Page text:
Saturday Night Live’s Kate McKinnon has been praised for her spot-on impression of Sen. Elizabeth Warren impression for the past few months. But Saturday night, she got the opportunity to give her impression the ultimate test: Playing the senator opposite the real Warren.
The show’s cold open began with McKinnon as Fox News host Laura Ingraham, complaining about the coronavirus. She began her monologue by accusing Democrats of creating panic around the virus to discredit President Donald Trump, saying, “The left continues to wage its deceitful, dishonest, and frankly gay smear campaign against President Trump.”
She then ridiculed Democrats for stockpiling groceries and other necessities — referencing recent reports of stores selling out of items like water and canned goods because of people’s panic-fueled shopping. She introduced a clip she said would prove her point: but instead of a viral video of people clearing out toilet paper in Costco, a video of Vin Diesel driving off an Abu Dhabi skyscraper in Furious 7 played.
Cecily Strong joined McKinnon, playing Judge Jeanine Pirro, and further dismissed the coronavirus. Strong said most people aren’t at risk of infection, “especially not our viewers, who skew elderly, are in bad health, live cloistered together in home specifically for sick people, and have smoked their entire lives.” The Centers for Disease Control and Prevention has, of course, noted that that demographic is most at risk of coronavirus infection.
Strong’s Pirro was followed by a quick segment with Mikey Day’s Donald Trump Jr. and Alex Moffat’s Eric Trump. While the elder son tried to highlight his dad’s handling of the situation, Moffat remained clueless throughout the entire sequence, which ended with the younger son sticking a used thermometer from the park in his mouth.
And last but not least, McKinnon brought Darrell Hammond as Chris Matthews on the show, introducing him as the newest member of the Fox News family. When Hammond’s Matthews complimented McKinnon’s looks then apologized — a reference to accusations of decades of sexist behavior that fueled Matthews’s departure from MSNBC in real life — McKinnon replied, “You can say whatever you want — it’s Fox.”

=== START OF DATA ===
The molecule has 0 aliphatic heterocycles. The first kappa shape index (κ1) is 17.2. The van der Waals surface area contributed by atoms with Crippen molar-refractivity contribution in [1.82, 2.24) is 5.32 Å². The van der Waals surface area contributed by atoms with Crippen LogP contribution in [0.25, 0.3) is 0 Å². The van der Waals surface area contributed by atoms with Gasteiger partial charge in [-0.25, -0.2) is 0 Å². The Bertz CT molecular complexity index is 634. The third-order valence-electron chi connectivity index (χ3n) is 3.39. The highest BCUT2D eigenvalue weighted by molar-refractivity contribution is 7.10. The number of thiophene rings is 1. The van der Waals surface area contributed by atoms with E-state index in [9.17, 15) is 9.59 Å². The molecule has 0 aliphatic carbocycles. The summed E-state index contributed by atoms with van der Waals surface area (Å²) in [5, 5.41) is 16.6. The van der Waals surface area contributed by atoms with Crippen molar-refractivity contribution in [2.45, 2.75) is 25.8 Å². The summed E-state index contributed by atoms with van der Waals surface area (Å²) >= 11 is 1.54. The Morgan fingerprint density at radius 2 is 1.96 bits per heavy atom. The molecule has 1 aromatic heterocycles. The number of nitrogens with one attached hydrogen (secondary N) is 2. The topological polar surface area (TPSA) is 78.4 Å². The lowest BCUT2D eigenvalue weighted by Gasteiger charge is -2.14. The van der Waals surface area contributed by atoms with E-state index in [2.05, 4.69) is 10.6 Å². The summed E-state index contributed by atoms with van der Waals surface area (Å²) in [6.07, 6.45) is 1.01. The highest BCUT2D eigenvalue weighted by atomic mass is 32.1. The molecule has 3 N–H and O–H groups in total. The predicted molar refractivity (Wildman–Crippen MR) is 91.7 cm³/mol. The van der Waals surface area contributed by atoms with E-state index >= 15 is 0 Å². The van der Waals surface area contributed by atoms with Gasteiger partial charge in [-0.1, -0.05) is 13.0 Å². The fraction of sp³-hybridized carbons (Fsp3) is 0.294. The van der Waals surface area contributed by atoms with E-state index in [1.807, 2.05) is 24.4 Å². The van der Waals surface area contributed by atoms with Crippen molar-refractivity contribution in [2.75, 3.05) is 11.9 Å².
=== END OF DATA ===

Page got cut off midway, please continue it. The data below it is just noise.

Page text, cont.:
The real highlight of the show, however, came when McKinnon announced a special interview with Warren, who just dropped out of the 2020 Democratic primary. However, McKinnon didn’t interview herself — it was the real senator who appeared onscreen.
When asked about her post-primary life, Warren made a playful jab at the questions of electability that followed her during he entire campaign.
“I’m doing just fine, my friends and family have been so supportive,” she said, “They’ve been calling nonstop, asking, ‘Are you okay? What do you need? Were you electable?’”
The show took the time to highlight one of the most memorable moments of Warren’s campaign: her sharp attacks against Mike Bloomberg during each of his two presidential debate appearances. McKinnon introduced a video from one of the debates, but what actually played was a viral video of the senator’s dog Bailey holding on to a stolen burrito in his mouth. Rolling with the “mistake,” Warren said she was the dog and Bloomberg was the burrito.
Later in the skit, Warren highlighted her debate performances one more time: “Not only did I not accept money from billionaires, I got to give one a swirly on live TV,” she said.
SNL also didn’t shy away from a question on the minds of many Democratic voters right now: Who will Elizabeth Warren endorse? To that, Warren replied, “It’s tough. Maybe I’ll just pull a New York Times and endorse them both,” referencing how the publication endorsed both her and Sen. Amy Klobuchar.
And now that she’s off the campaign trail, Warren said she had more free time to dedicate to fun hobbies like “prank calling big banks, drag racing Subarus, and avoiding Twitter.”
As Warren began her closing comments, McKinnon joined her, impersonating the senator one last time. Dressed in the same blue blazer and hairstyle as Warren, McKinnon thanked the senator for her work, but Warren made it clear that she’d still be around.
“I’m not dead, I’m just in the Senate,” she said.
Although the cold open ended there, off screen, Warren made sure to spend a bit mote quality time with her SNL double:
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